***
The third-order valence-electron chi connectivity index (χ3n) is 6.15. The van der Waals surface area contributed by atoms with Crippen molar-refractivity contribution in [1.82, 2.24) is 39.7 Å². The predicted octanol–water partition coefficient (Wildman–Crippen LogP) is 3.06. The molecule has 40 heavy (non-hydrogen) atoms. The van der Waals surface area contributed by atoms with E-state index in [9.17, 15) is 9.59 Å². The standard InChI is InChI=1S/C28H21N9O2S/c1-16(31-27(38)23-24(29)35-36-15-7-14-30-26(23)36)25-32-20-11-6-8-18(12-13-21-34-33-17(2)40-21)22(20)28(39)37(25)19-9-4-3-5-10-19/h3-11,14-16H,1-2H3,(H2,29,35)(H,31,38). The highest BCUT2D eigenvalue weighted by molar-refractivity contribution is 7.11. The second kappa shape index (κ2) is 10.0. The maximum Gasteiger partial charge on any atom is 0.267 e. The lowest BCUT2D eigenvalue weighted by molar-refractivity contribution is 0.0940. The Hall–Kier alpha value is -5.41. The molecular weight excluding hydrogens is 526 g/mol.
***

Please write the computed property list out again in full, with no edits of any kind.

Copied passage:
The third-order valence-electron chi connectivity index (χ3n) is 6.15. The van der Waals surface area contributed by atoms with Crippen molar-refractivity contribution in [1.82, 2.24) is 39.7 Å². The predicted octanol–water partition coefficient (Wildman–Crippen LogP) is 3.06. The molecule has 40 heavy (non-hydrogen) atoms. The van der Waals surface area contributed by atoms with E-state index in [9.17, 15) is 9.59 Å². The standard InChI is InChI=1S/C28H21N9O2S/c1-16(31-27(38)23-24(29)35-36-15-7-14-30-26(23)36)25-32-20-11-6-8-18(12-13-21-34-33-17(2)40-21)22(20)28(39)37(25)19-9-4-3-5-10-19/h3-11,14-16H,1-2H3,(H2,29,35)(H,31,38). The highest BCUT2D eigenvalue weighted by molar-refractivity contribution is 7.11. The second kappa shape index (κ2) is 10.0. The maximum Gasteiger partial charge on any atom is 0.267 e. The lowest BCUT2D eigenvalue weighted by molar-refractivity contribution is 0.0940. The Hall–Kier alpha value is -5.41. The molecular weight excluding hydrogens is 526 g/mol.